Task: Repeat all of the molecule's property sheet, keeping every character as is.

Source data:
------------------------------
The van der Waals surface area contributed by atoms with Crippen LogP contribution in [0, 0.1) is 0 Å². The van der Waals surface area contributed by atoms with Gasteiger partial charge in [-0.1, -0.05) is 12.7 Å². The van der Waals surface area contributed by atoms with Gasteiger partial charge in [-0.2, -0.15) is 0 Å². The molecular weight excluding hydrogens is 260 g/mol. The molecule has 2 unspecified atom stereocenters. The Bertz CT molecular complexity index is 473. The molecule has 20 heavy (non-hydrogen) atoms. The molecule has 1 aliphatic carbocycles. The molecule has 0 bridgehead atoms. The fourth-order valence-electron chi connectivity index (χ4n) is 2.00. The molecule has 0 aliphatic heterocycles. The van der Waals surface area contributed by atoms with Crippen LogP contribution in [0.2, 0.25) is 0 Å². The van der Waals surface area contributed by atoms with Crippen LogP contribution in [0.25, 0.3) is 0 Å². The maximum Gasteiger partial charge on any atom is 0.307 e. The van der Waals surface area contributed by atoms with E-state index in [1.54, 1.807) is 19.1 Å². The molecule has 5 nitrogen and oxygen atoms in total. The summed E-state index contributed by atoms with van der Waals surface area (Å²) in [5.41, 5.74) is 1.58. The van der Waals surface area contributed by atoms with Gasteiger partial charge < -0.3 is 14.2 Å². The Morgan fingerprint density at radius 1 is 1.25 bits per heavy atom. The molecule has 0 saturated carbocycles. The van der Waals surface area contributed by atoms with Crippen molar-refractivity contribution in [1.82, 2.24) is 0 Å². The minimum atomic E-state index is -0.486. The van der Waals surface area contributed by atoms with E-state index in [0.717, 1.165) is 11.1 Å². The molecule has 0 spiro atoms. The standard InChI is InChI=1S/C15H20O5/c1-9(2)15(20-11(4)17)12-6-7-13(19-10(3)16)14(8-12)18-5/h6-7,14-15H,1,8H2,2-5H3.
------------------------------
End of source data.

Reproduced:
The van der Waals surface area contributed by atoms with Crippen LogP contribution in [0, 0.1) is 0 Å². The van der Waals surface area contributed by atoms with Gasteiger partial charge in [-0.1, -0.05) is 12.7 Å². The van der Waals surface area contributed by atoms with Gasteiger partial charge in [-0.2, -0.15) is 0 Å². The molecular weight excluding hydrogens is 260 g/mol. The molecule has 2 unspecified atom stereocenters. The Bertz CT molecular complexity index is 473. The molecule has 20 heavy (non-hydrogen) atoms. The molecule has 1 aliphatic carbocycles. The molecule has 0 bridgehead atoms. The fourth-order valence-electron chi connectivity index (χ4n) is 2.00. The molecule has 0 aliphatic heterocycles. The van der Waals surface area contributed by atoms with Crippen LogP contribution in [0.2, 0.25) is 0 Å². The van der Waals surface area contributed by atoms with Crippen LogP contribution in [0.25, 0.3) is 0 Å². The maximum Gasteiger partial charge on any atom is 0.307 e. The van der Waals surface area contributed by atoms with E-state index in [1.54, 1.807) is 19.1 Å². The molecule has 5 nitrogen and oxygen atoms in total. The summed E-state index contributed by atoms with van der Waals surface area (Å²) in [5.41, 5.74) is 1.58. The van der Waals surface area contributed by atoms with Gasteiger partial charge < -0.3 is 14.2 Å². The Morgan fingerprint density at radius 1 is 1.25 bits per heavy atom. The molecule has 0 saturated carbocycles. The van der Waals surface area contributed by atoms with Crippen molar-refractivity contribution in [1.82, 2.24) is 0 Å². The minimum atomic E-state index is -0.486. The van der Waals surface area contributed by atoms with E-state index in [0.717, 1.165) is 11.1 Å². The molecule has 0 spiro atoms. The standard InChI is InChI=1S/C15H20O5/c1-9(2)15(20-11(4)17)12-6-7-13(19-10(3)16)14(8-12)18-5/h6-7,14-15H,1,8H2,2-5H3.